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Showing vs. Telling—Do You See What I See?

Monday, January 29, 2007

As a reminder, here are the three areas Sol Stein lists as vulnerable to telling rather than showing:

  1. Telling what happened before the story began
  2. Telling what a character looks like
  3. Telling what a character senses (the 5 senses) and feels (emotions)

I’ve saved the five senses until almost last (we still have to discuss character movement and active verbs, after all!) because this has to do not just with how we write our narrative, but how deeply we delve into our chosen Point of View.

I’ve been repeating two signposts of telling in previous posts (WAS and FELT), but would like to add a few more when it comes to sensing:

  • Character SAW/WATCHED (She saw him running down the street.)
  • Character HEARD (He heard a knock at the door.)
  • Character KNEW (She knew he was unlikely to ever change his mind.)
  • Character THOUGHT (He thought she might consent to stay a while longer.)
  • Character WONDERED (She wondered if he would ever stop tapping his fingers.)

Here’s how this ties in with POV. When we “tell” that a character saw something (She watched him running down the street), we are holding the reader back from truly being inside the head of the character. When I see something, I am not (usually) cognizant of the fact that I am in the process of “seeing.” I just experience the action going on outside of me. So how does this work in prose? Let’s look at an example from Candy’s point of view:

  • Candy watched Mike throw open the door and storm out of the house. OR
  • Mike threw open the door and stormed out of the house.

The second example shows the action through Candy’s eyes as she experiences it. We’re right there with her, not held back from her like an objective observer. Harken back for a moment, if you will, to the analogy of comparing Showing to actually seeing a movie and Telling to just hearing someone else talk about it. Even if the person who is telling you about the movie were to tell you exactly everything that happened and what each character did, you still would not have experienced what it had been like to actually SEE the movie. This is what happens when we tell our readers that the character is seeing, hearing, thinking, knowing, etc. Yes, occasionally we need these telling phrases to make a complete sentence/thought. But before writing them, we should ask ourselves if there is any other way to phrase the sentence so that the action is more immediate and seen only through the lens of our character’s eyes.

Most of the sensory information we include in our writing is seeing and hearing. With hearing, it’s a little harder than seeing, because what someone hears is not immediately recognizable at times. Take the example I used above, He heard a knock at the door. Most likely, he is not going to know who is on the other side of the door, and since we are talking about writing in deep POV, I as the author cannot step outside of my character to say who is knocking at the door if the POV character does not know. So I must see if there is another way I can rewrite it:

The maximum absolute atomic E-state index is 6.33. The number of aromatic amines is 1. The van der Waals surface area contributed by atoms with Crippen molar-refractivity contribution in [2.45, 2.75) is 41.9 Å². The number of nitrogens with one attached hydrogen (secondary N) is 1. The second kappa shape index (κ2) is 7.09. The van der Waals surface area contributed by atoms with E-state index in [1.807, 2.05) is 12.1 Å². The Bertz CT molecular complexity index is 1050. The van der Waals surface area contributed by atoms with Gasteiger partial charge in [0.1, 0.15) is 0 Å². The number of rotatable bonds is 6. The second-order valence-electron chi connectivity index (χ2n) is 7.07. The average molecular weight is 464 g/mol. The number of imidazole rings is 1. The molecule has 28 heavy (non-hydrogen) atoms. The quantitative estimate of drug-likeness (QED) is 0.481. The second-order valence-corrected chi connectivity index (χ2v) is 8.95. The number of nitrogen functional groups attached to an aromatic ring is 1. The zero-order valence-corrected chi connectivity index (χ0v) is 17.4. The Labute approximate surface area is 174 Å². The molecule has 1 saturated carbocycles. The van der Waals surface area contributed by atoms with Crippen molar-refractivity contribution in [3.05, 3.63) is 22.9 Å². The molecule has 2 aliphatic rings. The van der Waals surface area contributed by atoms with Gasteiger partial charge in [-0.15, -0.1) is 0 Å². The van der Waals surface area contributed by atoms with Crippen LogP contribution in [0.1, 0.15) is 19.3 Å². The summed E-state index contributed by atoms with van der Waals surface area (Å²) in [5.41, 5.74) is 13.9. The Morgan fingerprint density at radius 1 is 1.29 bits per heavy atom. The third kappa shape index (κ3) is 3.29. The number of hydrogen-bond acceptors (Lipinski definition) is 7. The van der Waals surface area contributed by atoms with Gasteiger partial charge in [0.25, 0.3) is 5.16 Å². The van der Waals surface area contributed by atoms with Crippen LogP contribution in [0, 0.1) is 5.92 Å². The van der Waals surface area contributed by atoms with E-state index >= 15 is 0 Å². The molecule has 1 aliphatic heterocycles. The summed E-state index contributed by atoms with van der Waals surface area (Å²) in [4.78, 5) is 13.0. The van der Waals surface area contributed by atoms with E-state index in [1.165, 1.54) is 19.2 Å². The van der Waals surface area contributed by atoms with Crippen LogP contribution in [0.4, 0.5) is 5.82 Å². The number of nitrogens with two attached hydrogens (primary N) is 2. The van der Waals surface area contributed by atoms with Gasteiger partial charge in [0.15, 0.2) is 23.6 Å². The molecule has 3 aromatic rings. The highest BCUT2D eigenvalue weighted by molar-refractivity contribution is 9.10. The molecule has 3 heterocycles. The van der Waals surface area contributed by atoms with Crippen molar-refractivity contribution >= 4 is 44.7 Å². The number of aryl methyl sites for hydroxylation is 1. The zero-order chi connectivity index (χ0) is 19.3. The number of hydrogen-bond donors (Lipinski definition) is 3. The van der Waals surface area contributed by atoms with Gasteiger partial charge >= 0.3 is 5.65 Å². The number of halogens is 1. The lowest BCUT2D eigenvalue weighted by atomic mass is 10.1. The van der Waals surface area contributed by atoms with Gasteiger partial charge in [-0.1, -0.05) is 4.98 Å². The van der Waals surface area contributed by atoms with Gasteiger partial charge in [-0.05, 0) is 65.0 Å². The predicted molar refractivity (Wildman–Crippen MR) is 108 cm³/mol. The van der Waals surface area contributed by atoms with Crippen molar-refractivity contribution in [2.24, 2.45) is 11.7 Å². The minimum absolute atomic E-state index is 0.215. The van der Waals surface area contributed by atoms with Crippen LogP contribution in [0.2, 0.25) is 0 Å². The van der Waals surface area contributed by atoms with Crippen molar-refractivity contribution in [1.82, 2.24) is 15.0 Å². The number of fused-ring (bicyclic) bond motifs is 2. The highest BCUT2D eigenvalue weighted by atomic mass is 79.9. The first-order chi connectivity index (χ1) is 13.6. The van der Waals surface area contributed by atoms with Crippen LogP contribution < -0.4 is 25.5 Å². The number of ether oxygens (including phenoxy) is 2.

• Mark glanced up from his book when a rhythmic tapping interrupted his concentration. “Will someone please get the door?”
  • The door rattled in its frame with the force of the pounding on the other side.
  • A knock on the door—like the sharp report of a rifle—shattered the stillness of the room.

One way some writers try to get around this is just to replace the words “he heard” with a pet-peeve phrase: “there was” (There was a knock on the door). The main reason not to use this phrasing at all (or with as limited use as you can) in your writing is that it is passive-nonspecific. In this example, we have replaced a somewhat active verb (heard) with a passive verb (was) and a specific subject (he) with a nonspecific subject (there).

Kathy Harris raised an interesting question—does this ever become second nature or is it something to worry about in revisions? My answer is Yes . . . and No. Yes, the more you train yourself to use showing rather than telling language, the easier it is to just write that way (just like when we learned to write in just one POV instead of head-hopping). Yes, when it comes time for edits, this is definitely where you want to spend time revising and rewriting. Yes, you want to make sure your draft is as well written as it can be . . . for a first draft. No, you should not beat yourself up nor give yourself writer’s block because you’re so intently focused on trying to “get it right” the first time. Your story and characterization will be stronger with showing rather than telling language, but the most important thing is to get that first draft finished!

Tomorrow, we’re going to continue this discussion with SMELLING, TASTING, and TOUCHING, and then on Wednesday we’ll KNOW, THINK, and WONDER.

But now it’s your turn. Rewrite one of these so it’s showing instead of telling (and be creative–don’t just go for the easy answer!):

  1. I saw Raymond slip the cash into his pocket.
  2. Desdemona heard a carriage rattle to a stop outside her window.
  3. Michael watched in horror as the car crashed through the guardrail and over the cliff.
11 Comments leave one →
  1. Georgiana D permalink
    Tuesday, January 30, 2007 12:37 pm

    Raymond’s eyes probed the crowd for onlookers. Seeing none, he slipped the cash–cool and crisp–into his pocket.

    Shame on Raymond–sticky fingers! Great post. Thanks for the other buzzwords to look for while editing.

    Like

  2. Erica Vetsch permalink
    Tuesday, January 30, 2007 3:26 pm

    Can I just say that little lights..nay, flashbulbs, are going off in my head with each post of showing/telling?

    Raymond whisked the twenties from the countertop quicker than a con artist playing the shell game.

    Like

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